First night of the fireworks at English Bay.  Just us and a quarter million of our neighbours. 
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I’m not sure why photographers try to capture fireworks, or sunsets.  The result is always going to be a little disappointing, since you’re turning something that generates light into something that reflects it.  So we get a little arty instead.
But here’s something you might not have seen if you don’t stick around after the crowds have dispersed.  Down on Beach Avenue by the Aquatic Centre, there’s a convoy of sanitation trucks waiting to move into action, preceded by a phalanx of motorcycle cops, their lights ablaze.
Engineering Parade   As the parade gets underway, there are cheers from the balconies above; people applaud from the curbs.  Someone even has a trumpet.   This must be a thrill for guys in the Engineering Department.  Talk about respect.
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And for boys, who are genetically programmed to get off on trucks, the engineering parade must be a bigger blast than the fireworks. 

Comments

  1. Your mention of the convoy of police and sanitation trucks moving in on the fireworks aftermath reminds me…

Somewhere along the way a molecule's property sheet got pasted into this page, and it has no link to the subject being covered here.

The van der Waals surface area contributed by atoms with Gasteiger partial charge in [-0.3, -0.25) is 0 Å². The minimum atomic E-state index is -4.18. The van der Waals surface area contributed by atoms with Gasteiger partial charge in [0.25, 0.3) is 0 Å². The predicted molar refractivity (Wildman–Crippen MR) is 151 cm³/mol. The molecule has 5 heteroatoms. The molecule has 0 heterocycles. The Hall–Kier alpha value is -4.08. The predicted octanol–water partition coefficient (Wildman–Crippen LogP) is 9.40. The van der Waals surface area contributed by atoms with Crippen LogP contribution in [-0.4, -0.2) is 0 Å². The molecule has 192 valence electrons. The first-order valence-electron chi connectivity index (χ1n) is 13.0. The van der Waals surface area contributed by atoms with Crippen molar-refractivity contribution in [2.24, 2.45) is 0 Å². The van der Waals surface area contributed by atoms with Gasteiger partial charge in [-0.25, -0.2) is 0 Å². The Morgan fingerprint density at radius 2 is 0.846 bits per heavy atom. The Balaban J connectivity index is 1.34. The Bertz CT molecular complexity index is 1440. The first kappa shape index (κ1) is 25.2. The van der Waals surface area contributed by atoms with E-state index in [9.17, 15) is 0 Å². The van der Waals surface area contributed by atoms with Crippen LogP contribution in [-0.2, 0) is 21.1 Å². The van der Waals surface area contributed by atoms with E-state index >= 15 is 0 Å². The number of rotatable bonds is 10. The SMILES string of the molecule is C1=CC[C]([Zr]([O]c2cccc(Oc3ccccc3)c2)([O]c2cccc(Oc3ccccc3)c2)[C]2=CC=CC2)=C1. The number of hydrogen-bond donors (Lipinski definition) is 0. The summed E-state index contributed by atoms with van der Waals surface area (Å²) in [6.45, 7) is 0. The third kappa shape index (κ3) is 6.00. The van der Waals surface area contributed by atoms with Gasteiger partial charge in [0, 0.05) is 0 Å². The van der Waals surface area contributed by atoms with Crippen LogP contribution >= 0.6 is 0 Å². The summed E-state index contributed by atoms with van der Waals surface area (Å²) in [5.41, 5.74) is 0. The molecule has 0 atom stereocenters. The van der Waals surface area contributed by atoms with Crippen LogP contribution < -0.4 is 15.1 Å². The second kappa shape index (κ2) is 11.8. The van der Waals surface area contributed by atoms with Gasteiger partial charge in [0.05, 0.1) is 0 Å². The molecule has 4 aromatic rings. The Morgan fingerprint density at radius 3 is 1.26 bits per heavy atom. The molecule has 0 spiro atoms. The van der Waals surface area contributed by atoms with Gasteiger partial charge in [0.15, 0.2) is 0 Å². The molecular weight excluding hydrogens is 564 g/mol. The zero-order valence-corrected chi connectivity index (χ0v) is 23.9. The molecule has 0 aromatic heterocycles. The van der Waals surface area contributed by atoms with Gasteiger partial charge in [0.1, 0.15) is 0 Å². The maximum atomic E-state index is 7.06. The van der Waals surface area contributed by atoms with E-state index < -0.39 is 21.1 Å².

I know it’s not entirely a fair comparison, but I’d love to see before-and-after photos of the bigger public events in Vancouver — the fireworks, Pride parade, Dragonboat races, etc. etc. etc. Before: lovely immaculate public spaces. After: a sea of garbage. Then the trucks move in with the pressure hoses and giant brooms, and the next day the organizers of the event receive a whopping cleanup bill.
    I can’t help but compare this to the Commercial Drive Festival, where there were 50,000 people, 3,000 exuberant World Cup soccer fans, 300 volunteers, 2 traffic cops, and no problems. And at the end of the event people were on their knees picking up cigarette butts by the curbs (to dispose of, not smoke). The street was left cleaner than when it all started.
    It sure is a different scenario when people make their own party and take responsibility for it, instead of showing up to be spoon-fed a spectacle and then leaving the mess for someone else to clean up.

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